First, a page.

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3 years 1 month ago #20920

Arjie Maghanoy

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Which of the following estimating techniques is often used to estimate a value when there is a limited amount of detailed information about the project?

A. Analogous estimating
B. Parametric estimating
C. Three-point estimating
D. Bottom-up estimating
HINT: Distinguish between management reserves and contingency reserves

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Answer and Explanation:
The correct answer is A

Although all of these estimating methods are based on historical information, analogous estimating is the simplest method, which uses cost, scope, and budget numbers from previous projects and makes some adjustment for known differences. Although this method is generally less accurate, it is often used for projects with a limited amount of detailed information. Other techniques such as parametric and three-point estimating often require more detailed information to conduct an evaluation.

Details for each option:

A. Analogous estimating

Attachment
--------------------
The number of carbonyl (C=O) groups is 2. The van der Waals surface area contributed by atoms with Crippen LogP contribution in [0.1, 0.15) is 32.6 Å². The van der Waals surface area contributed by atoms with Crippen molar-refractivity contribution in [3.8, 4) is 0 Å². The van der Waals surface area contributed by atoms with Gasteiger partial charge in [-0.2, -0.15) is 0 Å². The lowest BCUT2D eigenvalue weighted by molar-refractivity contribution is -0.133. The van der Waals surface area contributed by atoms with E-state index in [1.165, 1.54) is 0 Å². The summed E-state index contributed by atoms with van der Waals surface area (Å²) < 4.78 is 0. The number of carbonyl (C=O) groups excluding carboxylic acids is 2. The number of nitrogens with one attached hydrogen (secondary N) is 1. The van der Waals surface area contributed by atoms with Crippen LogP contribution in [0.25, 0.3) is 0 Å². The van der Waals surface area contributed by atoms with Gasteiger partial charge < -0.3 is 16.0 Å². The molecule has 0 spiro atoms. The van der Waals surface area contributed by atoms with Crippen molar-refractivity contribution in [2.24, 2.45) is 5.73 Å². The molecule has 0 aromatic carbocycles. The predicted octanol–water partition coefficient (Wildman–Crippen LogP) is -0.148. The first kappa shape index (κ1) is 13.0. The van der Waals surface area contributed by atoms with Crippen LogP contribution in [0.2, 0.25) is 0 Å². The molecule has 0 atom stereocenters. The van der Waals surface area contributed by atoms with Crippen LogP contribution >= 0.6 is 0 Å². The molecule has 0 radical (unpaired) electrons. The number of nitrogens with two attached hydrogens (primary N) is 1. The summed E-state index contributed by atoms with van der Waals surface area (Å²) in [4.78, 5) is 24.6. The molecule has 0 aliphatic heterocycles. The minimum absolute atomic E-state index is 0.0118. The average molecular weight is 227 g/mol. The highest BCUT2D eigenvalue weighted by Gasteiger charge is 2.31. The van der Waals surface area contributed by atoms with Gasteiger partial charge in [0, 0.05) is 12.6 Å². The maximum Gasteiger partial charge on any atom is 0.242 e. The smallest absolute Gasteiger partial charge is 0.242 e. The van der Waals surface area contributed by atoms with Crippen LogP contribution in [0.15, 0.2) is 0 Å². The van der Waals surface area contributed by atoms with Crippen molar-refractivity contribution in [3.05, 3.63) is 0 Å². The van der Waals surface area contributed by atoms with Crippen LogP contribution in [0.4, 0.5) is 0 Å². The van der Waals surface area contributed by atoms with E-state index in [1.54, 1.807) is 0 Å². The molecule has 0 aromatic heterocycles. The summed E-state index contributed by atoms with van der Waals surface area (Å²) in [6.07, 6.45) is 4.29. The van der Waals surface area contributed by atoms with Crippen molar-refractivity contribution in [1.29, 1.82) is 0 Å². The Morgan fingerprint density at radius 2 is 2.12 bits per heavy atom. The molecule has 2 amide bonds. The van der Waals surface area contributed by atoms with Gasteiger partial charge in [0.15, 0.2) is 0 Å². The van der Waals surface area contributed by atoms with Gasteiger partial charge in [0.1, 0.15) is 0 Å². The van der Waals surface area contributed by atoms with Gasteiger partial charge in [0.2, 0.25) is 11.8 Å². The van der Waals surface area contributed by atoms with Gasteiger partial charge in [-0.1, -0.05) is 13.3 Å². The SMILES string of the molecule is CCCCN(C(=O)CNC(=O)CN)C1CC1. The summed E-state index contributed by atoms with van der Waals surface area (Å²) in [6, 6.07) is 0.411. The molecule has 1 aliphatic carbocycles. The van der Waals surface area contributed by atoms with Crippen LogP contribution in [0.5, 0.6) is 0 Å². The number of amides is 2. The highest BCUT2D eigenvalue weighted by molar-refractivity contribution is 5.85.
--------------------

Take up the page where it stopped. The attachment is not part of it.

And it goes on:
Correct. Analogous estimating is an estimating method that mainly uses the historical information from previous similar projects such as cost, scope, schedule, etc. as the basis for estimating for the current project. It is often recommended to be used when there is limited information about the project.

B. Parametric estimating
Incorrect. The parametric estimating method often combines historical data with some variables that require more detailed information about the current project to provide better estimating on its parameters, compared to the analogous estimating method.

C. Three-point estimating
Incorrect. The three-point estimating requires detailed information about the project to estimate project parameters for each activity in the best, worst, and most likely case.

D. Bottom-up estimating
Incorrect. Bottom-up estimating is a method of estimating a component of work. Thus, in order to apply this method, the project needs to be decomposed in detail to the work package or activity level.

Reference: Guide to the Project Management Body of Knowledge, (PMBOK® Guide) – Sixth Edition, Project Management Institute Inc., 2017, Page(s) 200

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